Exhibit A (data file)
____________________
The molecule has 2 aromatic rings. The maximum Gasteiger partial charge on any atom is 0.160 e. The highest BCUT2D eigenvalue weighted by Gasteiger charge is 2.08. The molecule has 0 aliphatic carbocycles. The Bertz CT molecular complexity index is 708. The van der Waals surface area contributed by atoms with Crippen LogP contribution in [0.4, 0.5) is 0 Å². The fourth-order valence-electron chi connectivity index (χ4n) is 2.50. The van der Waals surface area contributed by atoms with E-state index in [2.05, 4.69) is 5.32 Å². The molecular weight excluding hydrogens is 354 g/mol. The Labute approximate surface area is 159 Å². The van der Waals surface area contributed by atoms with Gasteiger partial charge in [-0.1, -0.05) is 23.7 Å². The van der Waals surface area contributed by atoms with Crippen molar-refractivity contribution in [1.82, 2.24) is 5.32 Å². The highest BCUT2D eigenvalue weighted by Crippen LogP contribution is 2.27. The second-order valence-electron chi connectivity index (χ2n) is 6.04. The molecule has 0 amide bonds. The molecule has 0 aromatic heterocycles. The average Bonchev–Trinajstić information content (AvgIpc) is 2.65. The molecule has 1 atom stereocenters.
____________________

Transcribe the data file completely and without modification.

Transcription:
The molecule has 2 aromatic rings. The maximum Gasteiger partial charge on any atom is 0.160 e. The highest BCUT2D eigenvalue weighted by Gasteiger charge is 2.08. The molecule has 0 aliphatic carbocycles. The Bertz CT molecular complexity index is 708. The van der Waals surface area contributed by atoms with Crippen LogP contribution in [0.4, 0.5) is 0 Å². The fourth-order valence-electron chi connectivity index (χ4n) is 2.50. The van der Waals surface area contributed by atoms with E-state index in [2.05, 4.69) is 5.32 Å². The molecular weight excluding hydrogens is 354 g/mol. The Labute approximate surface area is 159 Å². The van der Waals surface area contributed by atoms with Gasteiger partial charge in [-0.1, -0.05) is 23.7 Å². The van der Waals surface area contributed by atoms with Crippen molar-refractivity contribution in [1.82, 2.24) is 5.32 Å². The highest BCUT2D eigenvalue weighted by Crippen LogP contribution is 2.27. The second-order valence-electron chi connectivity index (χ2n) is 6.04. The molecule has 0 amide bonds. The molecule has 0 aromatic heterocycles. The average Bonchev–Trinajstić information content (AvgIpc) is 2.65. The molecule has 1 atom stereocenters.